19th October 1997


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Plantation Homes

Charming hideaway

By Royston Ellis. Pix. by Gemunu Amarasinghe

Erin, so the story goes, was the beautiful young wife of the Irish planter who owned the estate and bungalow which bears that name. The bungalow has only 38 acres of tea to support it now and its heyday has long passed. Yet for a couple retired from the hubbub of Colombo, it is a home as romantic as it sounds.

History records that the plantation, which is at Galaha some 16 miles by road from Peradeniya railway station, was sold by Erin's husband to his head kangany, which is how it passed into Tamil ownership. Tracking it through various editions of Ferguson's Directory for the past 40 years, one can see that ownership of the plantation of 400 acres in tea was shared by up to nine people at a time until taken over in the 1970's under nationalisation.

The bungalow remained owner-occupied by descendants of the head kangany until it was bought in 1995 by Mr. and Mrs. Stanley Jayasekera. Mr. Jayasekera took early retirement from his job as Passenger Sales Manager with KLM in Colombo, choosing Erin as home because of its location and agreeable climate. In doing so he became the proprietor of a bungalow that has little of the grandeur of hill country estate residences, but all of the charm of a country cottage hideaway.

Although it looks as though it is small and possibly abandoned from its external appearance, because its narrow lobby entrance is closed and shuttered, Erin is huge. It is a rambling bungalow totalling 6,800 square feet in area. Instead of using the old entrance, access is through the car port into a corridor at least 70 feet long. It runs the length of the bungalow ending with a door to the servants quarters at the rear of the building. The main rooms lead off this corridor which is paralleled by another corridor at the opposite side of the bungalow. Both were originally open verandahs. The columns that supported the verandah roof are still to be seen where they have been incorporated in the additional exterior wall.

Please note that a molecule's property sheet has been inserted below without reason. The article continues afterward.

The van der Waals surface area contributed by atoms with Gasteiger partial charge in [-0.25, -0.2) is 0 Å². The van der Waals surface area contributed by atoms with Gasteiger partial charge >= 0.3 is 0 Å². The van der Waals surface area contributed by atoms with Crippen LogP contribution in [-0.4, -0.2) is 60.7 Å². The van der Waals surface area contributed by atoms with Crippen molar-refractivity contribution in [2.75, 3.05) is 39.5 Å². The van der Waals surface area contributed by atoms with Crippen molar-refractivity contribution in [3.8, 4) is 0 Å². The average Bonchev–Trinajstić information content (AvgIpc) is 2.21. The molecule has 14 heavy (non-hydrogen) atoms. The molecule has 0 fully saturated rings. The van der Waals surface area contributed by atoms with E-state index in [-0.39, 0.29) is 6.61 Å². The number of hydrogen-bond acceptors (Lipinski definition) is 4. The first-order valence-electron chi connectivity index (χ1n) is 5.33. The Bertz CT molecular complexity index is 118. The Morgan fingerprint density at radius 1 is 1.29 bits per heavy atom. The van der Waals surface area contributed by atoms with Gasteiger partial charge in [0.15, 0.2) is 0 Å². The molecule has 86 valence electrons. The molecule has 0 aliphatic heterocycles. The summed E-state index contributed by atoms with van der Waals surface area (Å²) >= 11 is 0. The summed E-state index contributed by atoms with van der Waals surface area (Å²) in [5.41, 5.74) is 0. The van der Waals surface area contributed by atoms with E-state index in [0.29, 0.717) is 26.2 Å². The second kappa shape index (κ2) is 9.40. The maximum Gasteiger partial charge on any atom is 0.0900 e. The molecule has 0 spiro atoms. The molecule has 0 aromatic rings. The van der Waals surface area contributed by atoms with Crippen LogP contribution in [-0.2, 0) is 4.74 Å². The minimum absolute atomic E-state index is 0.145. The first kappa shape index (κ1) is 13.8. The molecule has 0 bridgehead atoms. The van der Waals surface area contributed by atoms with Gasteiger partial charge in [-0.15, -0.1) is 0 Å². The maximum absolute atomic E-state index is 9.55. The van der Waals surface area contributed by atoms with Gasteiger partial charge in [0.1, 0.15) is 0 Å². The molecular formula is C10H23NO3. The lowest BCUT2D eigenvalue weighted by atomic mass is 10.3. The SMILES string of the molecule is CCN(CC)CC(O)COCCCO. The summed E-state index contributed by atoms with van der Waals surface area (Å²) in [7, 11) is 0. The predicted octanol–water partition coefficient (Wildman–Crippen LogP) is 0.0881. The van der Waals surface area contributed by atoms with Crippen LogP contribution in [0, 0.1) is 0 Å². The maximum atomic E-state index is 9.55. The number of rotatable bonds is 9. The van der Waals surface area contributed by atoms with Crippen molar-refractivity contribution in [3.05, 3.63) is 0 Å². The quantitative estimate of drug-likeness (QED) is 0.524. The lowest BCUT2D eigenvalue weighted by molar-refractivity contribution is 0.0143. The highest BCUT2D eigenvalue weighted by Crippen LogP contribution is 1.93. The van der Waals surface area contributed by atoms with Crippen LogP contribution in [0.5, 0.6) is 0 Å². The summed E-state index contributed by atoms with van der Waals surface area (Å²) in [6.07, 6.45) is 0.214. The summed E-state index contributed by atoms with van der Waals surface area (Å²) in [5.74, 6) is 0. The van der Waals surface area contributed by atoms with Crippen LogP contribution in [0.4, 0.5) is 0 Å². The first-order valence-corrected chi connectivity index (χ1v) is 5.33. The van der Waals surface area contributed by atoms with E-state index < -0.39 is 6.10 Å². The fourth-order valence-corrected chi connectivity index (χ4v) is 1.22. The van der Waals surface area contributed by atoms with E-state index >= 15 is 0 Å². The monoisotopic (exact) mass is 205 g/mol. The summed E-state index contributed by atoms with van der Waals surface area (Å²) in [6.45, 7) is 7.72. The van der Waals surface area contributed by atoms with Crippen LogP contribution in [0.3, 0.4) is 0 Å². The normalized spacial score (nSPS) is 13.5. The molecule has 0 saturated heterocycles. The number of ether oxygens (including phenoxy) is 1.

Glass windows of ten panes each, swinging open on central pivots, seem to have come from a tea factory loft. With chairs spaced out along its length and a ceiling of dark stained boards, the main corridor is a delightful place to relax undisturbed by inclement weather.

Off this corridor, the doors to the living room at the core of the house, are solid wood set in walls of stone and sand (no cement) some 18 inches thick. Interior doors have handles of cut glass, each in a different colour. Ornately carved fanlights add a further refinement, giving this simple bungalow the style of a walauwa.

Light in the living room and some of the bedrooms comes from skylights positioned to throw just enough brilliance to make up for the lack of windows. The bungalow was built nearly 90 years ago and, although not all rooms are used now, it consists of the closed entrance lobby at the centre of its narrow frontage, a morning room and two reception rooms on either side. These all lead into the central living room which also had exits to the two side corridors. Two bedrooms adjoin this main room.

The original dining room is at the back of the bungalow, and the kitchen and servants quarters used to be in a separate building. The space between the bungalow and kitchen building was roofed over some years ago, adding a vast covered area the size of a gymnasium. The wood fire in the original kitchen fireplace is still used occasionally for preparing meals. That's where the staff would usually be found when the weather was chilly.

Not all the bungalows that are part of Sri Lanka's plantation heritage are maintained by companies who can afford their upkeep out of estate income. An old bungalow the size of Erin requires a retinue of servants but Mr. and Mrs. Jayasekera make do with whatever help they can find. Perhaps it is not the ease of life in retirement that they expected but their efforts are helping to preserve a building that although simple and rustic is a valuable part of the planting past.

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